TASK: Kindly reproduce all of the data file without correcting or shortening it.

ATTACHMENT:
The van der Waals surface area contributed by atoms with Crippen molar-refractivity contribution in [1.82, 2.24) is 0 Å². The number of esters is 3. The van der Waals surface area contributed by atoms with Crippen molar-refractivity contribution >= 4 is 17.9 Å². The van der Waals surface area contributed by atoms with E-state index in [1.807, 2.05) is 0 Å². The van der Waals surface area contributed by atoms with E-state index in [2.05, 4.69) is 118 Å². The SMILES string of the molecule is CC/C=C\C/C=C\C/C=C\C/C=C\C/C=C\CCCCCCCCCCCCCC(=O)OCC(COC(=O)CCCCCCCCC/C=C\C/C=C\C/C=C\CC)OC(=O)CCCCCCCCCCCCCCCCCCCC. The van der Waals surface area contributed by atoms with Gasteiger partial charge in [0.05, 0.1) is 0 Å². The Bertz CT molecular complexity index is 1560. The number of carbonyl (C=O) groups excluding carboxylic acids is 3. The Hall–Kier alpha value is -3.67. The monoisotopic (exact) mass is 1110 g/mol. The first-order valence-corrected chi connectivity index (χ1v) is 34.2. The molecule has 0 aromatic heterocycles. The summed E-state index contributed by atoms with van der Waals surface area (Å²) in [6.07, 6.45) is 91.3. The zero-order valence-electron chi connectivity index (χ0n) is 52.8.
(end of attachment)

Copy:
The van der Waals surface area contributed by atoms with Crippen molar-refractivity contribution in [1.82, 2.24) is 0 Å². The number of esters is 3. The van der Waals surface area contributed by atoms with Crippen molar-refractivity contribution >= 4 is 17.9 Å². The van der Waals surface area contributed by atoms with E-state index in [1.807, 2.05) is 0 Å². The van der Waals surface area contributed by atoms with E-state index in [2.05, 4.69) is 118 Å². The SMILES string of the molecule is CC/C=C\C/C=C\C/C=C\C/C=C\C/C=C\CCCCCCCCCCCCCC(=O)OCC(COC(=O)CCCCCCCCC/C=C\C/C=C\C/C=C\CC)OC(=O)CCCCCCCCCCCCCCCCCCCC. The van der Waals surface area contributed by atoms with Gasteiger partial charge in [0.05, 0.1) is 0 Å². The Bertz CT molecular complexity index is 1560. The number of carbonyl (C=O) groups excluding carboxylic acids is 3. The Hall–Kier alpha value is -3.67. The monoisotopic (exact) mass is 1110 g/mol. The first-order valence-corrected chi connectivity index (χ1v) is 34.2. The molecule has 0 aromatic heterocycles. The summed E-state index contributed by atoms with van der Waals surface area (Å²) in [6.07, 6.45) is 91.3. The zero-order valence-electron chi connectivity index (χ0n) is 52.8.